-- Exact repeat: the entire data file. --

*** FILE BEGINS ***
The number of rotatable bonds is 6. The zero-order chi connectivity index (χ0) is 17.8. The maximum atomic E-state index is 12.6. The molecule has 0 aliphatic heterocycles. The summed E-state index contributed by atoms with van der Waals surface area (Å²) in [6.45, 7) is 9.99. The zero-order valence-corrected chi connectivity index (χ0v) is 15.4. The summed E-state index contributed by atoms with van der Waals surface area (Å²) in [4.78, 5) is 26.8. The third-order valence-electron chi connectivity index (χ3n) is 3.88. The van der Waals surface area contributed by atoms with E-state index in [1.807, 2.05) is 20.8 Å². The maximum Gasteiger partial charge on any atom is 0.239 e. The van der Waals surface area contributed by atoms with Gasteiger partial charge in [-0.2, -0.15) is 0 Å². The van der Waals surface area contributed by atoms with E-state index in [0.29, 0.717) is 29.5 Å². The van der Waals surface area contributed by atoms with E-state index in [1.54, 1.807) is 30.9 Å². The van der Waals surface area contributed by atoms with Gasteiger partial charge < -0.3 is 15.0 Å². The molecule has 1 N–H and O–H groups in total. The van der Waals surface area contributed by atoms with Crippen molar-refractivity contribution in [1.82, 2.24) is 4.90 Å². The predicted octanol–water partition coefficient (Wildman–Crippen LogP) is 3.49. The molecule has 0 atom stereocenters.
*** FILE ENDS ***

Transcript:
The number of rotatable bonds is 6. The zero-order chi connectivity index (χ0) is 17.8. The maximum atomic E-state index is 12.6. The molecule has 0 aliphatic heterocycles. The summed E-state index contributed by atoms with van der Waals surface area (Å²) in [6.45, 7) is 9.99. The zero-order valence-corrected chi connectivity index (χ0v) is 15.4. The summed E-state index contributed by atoms with van der Waals surface area (Å²) in [4.78, 5) is 26.8. The third-order valence-electron chi connectivity index (χ3n) is 3.88. The van der Waals surface area contributed by atoms with E-state index in [1.807, 2.05) is 20.8 Å². The maximum Gasteiger partial charge on any atom is 0.239 e. The van der Waals surface area contributed by atoms with Gasteiger partial charge in [-0.2, -0.15) is 0 Å². The van der Waals surface area contributed by atoms with E-state index in [0.29, 0.717) is 29.5 Å². The van der Waals surface area contributed by atoms with E-state index in [1.54, 1.807) is 30.9 Å². The van der Waals surface area contributed by atoms with Gasteiger partial charge < -0.3 is 15.0 Å². The molecule has 1 N–H and O–H groups in total. The van der Waals surface area contributed by atoms with Crippen molar-refractivity contribution in [1.82, 2.24) is 4.90 Å². The predicted octanol–water partition coefficient (Wildman–Crippen LogP) is 3.49. The molecule has 0 atom stereocenters.